Since Russia launched its invasion on Ukraine on 24 February, much of the Western world has faced down Moscow’s aims by rallying together to supply the war-torn nation with an unprecedented level of humanitarian and military aid. But equally critical, especially as the war drags on and more horrors come to light, is the support organizations and journalists are showing Ukraine in documenting Russian war crimes.
And irrifutable evidence of Russian war crimes has been documented. But in order for a court to consider the findings as evidence of war crimes, it is critical that facts on the ground are collected vigorously and thoroughly – with no stones unturned. A helping hand was given recently by two experts, Beth Van Schaak, Ambassador-at-Large for Global Criminal Justice, and Janine Di Giovanni, Director of Project Payback in Ukraine, who held a closed conference for European journalists, to discuss fact-finding practices in war-torn Ukraine of the Russian Army’s crimes. The U.S. is also making efforts to collect and analyze documentation of potential crimes.
Holding Russia to Account for its War Crimes in Ukraine
Di Giovanni has worked for more than three decades as a human rights reporter and investigator in conflict zones around the world, in the regions such as the Balkans, Africa and the Middle East. Using her extensive experience, she shared stories from the occupied territories of Ukraine and beyond.
- You can read the detailed article here.
Russia’s Kremenchuk Claims Versus the Evidence
Dozens of people killed, burned, and missing in a missile attack on a shopping mall in the city of Kremenchuk, in the Poltava region of Ukraine. Russia said it was fake news from the Ukrainian authorities, claiming the missile hit an ammunition depot near the mall. However, investigators at Bellingcat gathered the facts and confirmed that the missile indeed struck the mall.
- You can read the investigation here.
Everyone had to be blindfolded and hold the rope
On the first day Russian forces seized the Ukrainian village of Nova Basan, Russian soldiers not only began terrorising villagers they also shot and killed a 14-year-old teenage boy who was simply playing with a ball in the street. The Russian forces then rounded up the village men, and kept them captive in basements depriving them of food and water. The horrific ordeal went on for almost a month. When the women and children were eventually allowed to leave, Russian soldiers led them blindfolder through a minefield. Slidstvo.Info spoke with the locals who managed to indentify the person who gave orders to shoot the civilians.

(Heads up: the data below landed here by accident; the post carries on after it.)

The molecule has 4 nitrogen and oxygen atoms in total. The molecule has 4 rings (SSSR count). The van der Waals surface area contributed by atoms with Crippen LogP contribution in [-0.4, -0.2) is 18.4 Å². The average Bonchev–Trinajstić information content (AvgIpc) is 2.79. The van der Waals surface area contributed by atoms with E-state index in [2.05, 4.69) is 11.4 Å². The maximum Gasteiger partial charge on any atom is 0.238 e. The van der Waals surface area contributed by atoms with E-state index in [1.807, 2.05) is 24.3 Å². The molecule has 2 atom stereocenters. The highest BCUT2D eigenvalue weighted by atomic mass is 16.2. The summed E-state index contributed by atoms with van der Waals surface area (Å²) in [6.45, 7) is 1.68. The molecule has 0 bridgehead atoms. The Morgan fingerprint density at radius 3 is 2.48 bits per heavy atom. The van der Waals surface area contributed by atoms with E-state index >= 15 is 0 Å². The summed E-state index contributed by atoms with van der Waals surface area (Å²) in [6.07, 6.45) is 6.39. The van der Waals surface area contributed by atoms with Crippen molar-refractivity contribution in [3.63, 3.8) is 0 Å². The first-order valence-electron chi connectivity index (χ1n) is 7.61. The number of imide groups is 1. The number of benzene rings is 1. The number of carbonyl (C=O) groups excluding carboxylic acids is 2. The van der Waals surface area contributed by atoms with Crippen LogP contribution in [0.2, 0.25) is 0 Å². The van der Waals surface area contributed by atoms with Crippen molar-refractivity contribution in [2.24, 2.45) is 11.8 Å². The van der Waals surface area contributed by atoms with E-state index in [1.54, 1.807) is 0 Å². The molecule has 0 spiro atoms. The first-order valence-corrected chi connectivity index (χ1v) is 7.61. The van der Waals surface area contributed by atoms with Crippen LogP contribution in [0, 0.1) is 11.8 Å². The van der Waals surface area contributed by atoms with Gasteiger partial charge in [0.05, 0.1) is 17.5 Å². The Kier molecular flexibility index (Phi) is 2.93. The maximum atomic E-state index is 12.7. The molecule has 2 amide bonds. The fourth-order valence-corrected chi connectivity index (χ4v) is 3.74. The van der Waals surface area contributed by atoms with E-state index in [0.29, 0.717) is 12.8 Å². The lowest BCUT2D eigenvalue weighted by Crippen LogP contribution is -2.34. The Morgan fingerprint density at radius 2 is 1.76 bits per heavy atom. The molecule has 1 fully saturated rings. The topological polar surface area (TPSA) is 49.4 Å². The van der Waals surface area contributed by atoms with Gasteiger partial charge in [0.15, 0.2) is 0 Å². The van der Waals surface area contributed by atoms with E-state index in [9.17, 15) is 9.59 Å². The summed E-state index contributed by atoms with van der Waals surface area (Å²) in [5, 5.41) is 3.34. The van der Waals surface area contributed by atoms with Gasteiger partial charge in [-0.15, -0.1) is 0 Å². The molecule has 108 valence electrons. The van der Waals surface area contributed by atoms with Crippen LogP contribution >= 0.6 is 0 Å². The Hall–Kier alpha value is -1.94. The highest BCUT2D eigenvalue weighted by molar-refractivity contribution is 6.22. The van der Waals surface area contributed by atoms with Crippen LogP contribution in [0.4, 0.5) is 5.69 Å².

- Read about how they survived the occupation in the Chernihiv region, here.
Torture and inhumane treatment
“The command to shoot has arrived; put a cap over your eyes and face the wall.” Those were the words of a Russian soldier in a village in Ukraine’s Kherson region, that was under occupation for six months. After the village’s liberation in early September, Truth Hounds, an international human rights organization, documented grim war crimes committed by the Russian military in testimonies from survivor’s.
So far, the Truth Hounds team have conducted about 20 field missions, and interviewed dozens of witnesses and victims of war crimes from 11 regions of Ukraine. One journalist managed to speak with a man who survived horrific torture at the hands of Russians. “After the first shot, I felt pain in my left shoulder blade, I fell to my knees.”
- Colleagues from Reporters.media published a war crime story which you can read here.
Targeted missile strike
When footage emerged of the destroyed Mykolaiv city administration building early on in the war, the images quickly went viral. That the target of the attack was not a military facility enraged people across the world. Truth Hound conducted a detailed investigation and determined what kind of missile was used to strike the building that came to symbolise the brutal reality of Russia’s invasion. They also deteremined from where the missile was launched, and who gave the green light to fire it.
- Read more about their investigation, here.
Invaders of the Atom
The recent missile strikes on Europe’s largest nuclear power plant in Zaporizhzhya, Ukraine, put the whole world at risk and on edge. One missile struck just 300 meters from one of the plant’s reactors, the footage of which was posted on social media by Ukrainian President Volodymyr Zelensky. Watch the footage, captured by a surveillance camera, here.
- Journalists from „Scheme” say they have identified the Russian commanders who led the capture of the massive nuclear power plant, which you can read about, here.
Edited by Stephen McGrath
Photo: Telegram/ Volodymyr Zelensky